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For those prone to overheating, irritation or just generally not prioritizing sleep, Seray is an innovative pyjama solution.
I’ll sleep when I’m dead.
That’s the lighthearted cliché I deliver whenever anyone—friends, coworkers, that one overly friendly gas station attendant—is concerned about my lack of rest. And part of me sincerely believes it. I’ve never prioritized sleep: not when I had to finish my science homework post-soccer practice, not when I started getting invited to 11pm comedy shows, not when Love Is Blind dropped a fourth season.
If sleep is a low priority, sleepwear is even lower. Old university T-shirts and sweats of unknown origin dominate the lineup. What is a pyjama drawer, if not a place your regular clothes go to die?
Of course, if you ask the founder of a small business specializing in sleepwear, they’ll disagree. Lauren Sudeyko, who launched Vancouver-based Seray in October 2022, believes that making intentional choices about what you wear to bed can have a profound effect on your mental health. “You look at yourself as soon as you get out of bed— and women are known to not be very kind to themselves in those moments,” says Sudeyko. “You’re tired. You’re probably getting up earlier than you want to. And when you look at yourself in your oversized T-shirt, it’s not a moment that sets you up for your day.” Okay, that felt like a personal attack.
And somehow, it got more personal. Sudeyko originally started investigating pyjama design after a cycling accident left her with a severe concussion, which in turn affected her sleep. I’ve had four serious concussions in my life. Sudeyko says she always got too hot and sweaty in her sleepwear. Check.
So I gave Seray a try. I went with the $169 Mocha set (pricey, I know, but we’ve come to a point in time where “cheap” and “ethically made” are mutually exclusive).The first thing that really sets these PJs apart is the design of the bottoms: the seams of the shorts sit around the inside of each leg, rather than the usual single seam running down the middle. It is undeniably more comfortable than the classic, if a bit diaper-ish looking (more on that later).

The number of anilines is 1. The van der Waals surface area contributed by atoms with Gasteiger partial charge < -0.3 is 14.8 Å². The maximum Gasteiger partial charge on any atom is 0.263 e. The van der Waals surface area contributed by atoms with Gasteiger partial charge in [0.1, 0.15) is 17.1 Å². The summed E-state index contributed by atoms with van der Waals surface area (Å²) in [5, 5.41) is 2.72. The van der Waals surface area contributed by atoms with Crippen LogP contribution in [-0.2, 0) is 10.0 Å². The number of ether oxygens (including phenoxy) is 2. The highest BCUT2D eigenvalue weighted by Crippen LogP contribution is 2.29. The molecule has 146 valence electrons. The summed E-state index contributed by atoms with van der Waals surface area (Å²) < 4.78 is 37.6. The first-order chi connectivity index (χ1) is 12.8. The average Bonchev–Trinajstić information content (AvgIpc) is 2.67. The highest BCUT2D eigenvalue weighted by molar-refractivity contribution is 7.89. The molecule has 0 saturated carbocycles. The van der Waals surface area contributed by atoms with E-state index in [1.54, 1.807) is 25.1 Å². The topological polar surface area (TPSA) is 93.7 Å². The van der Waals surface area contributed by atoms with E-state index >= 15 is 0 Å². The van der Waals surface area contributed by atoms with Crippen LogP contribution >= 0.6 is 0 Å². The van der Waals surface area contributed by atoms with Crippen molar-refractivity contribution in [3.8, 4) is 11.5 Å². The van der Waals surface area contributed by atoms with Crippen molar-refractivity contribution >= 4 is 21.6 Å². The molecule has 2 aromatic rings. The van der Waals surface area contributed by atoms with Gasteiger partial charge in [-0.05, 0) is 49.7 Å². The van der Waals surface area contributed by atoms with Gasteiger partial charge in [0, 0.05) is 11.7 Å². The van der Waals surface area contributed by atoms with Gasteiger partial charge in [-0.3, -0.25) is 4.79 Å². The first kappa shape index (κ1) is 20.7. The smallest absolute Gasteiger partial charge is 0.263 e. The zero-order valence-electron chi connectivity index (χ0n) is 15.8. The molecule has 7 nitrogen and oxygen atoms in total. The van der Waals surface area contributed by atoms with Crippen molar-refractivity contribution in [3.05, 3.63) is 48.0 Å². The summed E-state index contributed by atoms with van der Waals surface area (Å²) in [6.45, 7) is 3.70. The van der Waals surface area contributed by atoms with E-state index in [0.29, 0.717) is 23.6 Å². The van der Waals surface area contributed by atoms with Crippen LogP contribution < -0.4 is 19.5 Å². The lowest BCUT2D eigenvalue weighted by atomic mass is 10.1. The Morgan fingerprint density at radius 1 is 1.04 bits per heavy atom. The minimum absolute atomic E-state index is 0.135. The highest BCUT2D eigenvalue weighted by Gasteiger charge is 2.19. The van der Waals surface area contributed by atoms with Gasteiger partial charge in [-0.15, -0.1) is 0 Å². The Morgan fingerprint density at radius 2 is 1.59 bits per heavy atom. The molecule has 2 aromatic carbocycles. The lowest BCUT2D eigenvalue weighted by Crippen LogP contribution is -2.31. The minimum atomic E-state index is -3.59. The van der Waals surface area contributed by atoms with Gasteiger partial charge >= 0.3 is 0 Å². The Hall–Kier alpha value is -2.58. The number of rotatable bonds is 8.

Then, there’s the material: Sudeyko says that her old polyester (read: plastic and nylon) pyjamas were the reason she was sweating, so opted for TENCEL™ Modal fabric—sustainably sourced from Austria, made from raw beechwood, manufactured in a carbon neutral factory, and super breathable—in Seray’s lineup. The fabric is very soft, with enough stretch to be comfy without being too free (in other words, you won’t wake up with one boob on its way to the bus stop).
It’s true, the geometry isn’t what we’re used to seeing in women’s clothing. While men have the luxury of seams that line up with the actual hinges of their body, women get a single seam right through the, well, you know. Why is that? Well, probably because most nighttime wear isn’t really designed for the comfort of women: it’s designed for the pleasure of men.
“We created this product so that women can feel good about themselves—they can feel sexy, they can feel flattered—without the lace,” says Sudeyko. She looks to Calvin Klein as an icon in this regard: no underwire, no hardware, not even a drawstring in sight.
In a world of binaries, this is the middle ground between Victoria’s Secret angel and an Ebeneezer Scrooge-esque nightgown. And, the same way that buying cool workout clothes motivates you to go to the gym, it stands to reason that investing in quality sleepwear prompts you to seriously prioritize rest.
Seray’s second colourway, sage green, launched in May 2023 and sold out in less than two months. They’ve expanded to brick-and-mortar stores in Vancouver (Hill’s Dry Goods and Nettle’s Tale) and are launching pants and longer layers in Fall 2023. “Based on verbatim reviews, women are having cooler and longer sleeps, waking up feeling more rested and looking forward to their evening routine,” says Sudeyko.
I had my reservations, but this product really does stand out—I genuinely look forward to wearing these PJs. So perhaps I’ll sleep while I’m still alive.